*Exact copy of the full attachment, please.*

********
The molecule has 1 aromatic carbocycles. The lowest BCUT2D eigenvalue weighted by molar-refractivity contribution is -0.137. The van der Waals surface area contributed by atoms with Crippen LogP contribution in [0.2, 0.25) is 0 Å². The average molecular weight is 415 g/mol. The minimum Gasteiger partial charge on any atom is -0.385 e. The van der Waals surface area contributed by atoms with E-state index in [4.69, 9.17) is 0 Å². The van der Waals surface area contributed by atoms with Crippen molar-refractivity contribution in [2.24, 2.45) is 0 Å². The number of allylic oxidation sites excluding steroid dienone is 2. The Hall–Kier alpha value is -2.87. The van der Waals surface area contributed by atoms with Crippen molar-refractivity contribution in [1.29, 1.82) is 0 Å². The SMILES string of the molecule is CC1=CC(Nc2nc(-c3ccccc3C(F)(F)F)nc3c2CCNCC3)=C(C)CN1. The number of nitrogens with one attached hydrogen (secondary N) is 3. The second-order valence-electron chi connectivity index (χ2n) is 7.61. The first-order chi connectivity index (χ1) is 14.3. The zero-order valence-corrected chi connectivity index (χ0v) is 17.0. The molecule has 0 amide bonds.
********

The molecule has 1 aromatic carbocycles. The lowest BCUT2D eigenvalue weighted by molar-refractivity contribution is -0.137. The van der Waals surface area contributed by atoms with Crippen LogP contribution in [0.2, 0.25) is 0 Å². The average molecular weight is 415 g/mol. The minimum Gasteiger partial charge on any atom is -0.385 e. The van der Waals surface area contributed by atoms with E-state index in [4.69, 9.17) is 0 Å². The van der Waals surface area contributed by atoms with Crippen molar-refractivity contribution in [2.24, 2.45) is 0 Å². The number of allylic oxidation sites excluding steroid dienone is 2. The Hall–Kier alpha value is -2.87. The van der Waals surface area contributed by atoms with Crippen molar-refractivity contribution in [1.29, 1.82) is 0 Å². The SMILES string of the molecule is CC1=CC(Nc2nc(-c3ccccc3C(F)(F)F)nc3c2CCNCC3)=C(C)CN1. The number of nitrogens with one attached hydrogen (secondary N) is 3. The second-order valence-electron chi connectivity index (χ2n) is 7.61. The first-order chi connectivity index (χ1) is 14.3. The zero-order valence-corrected chi connectivity index (χ0v) is 17.0. The molecule has 0 amide bonds.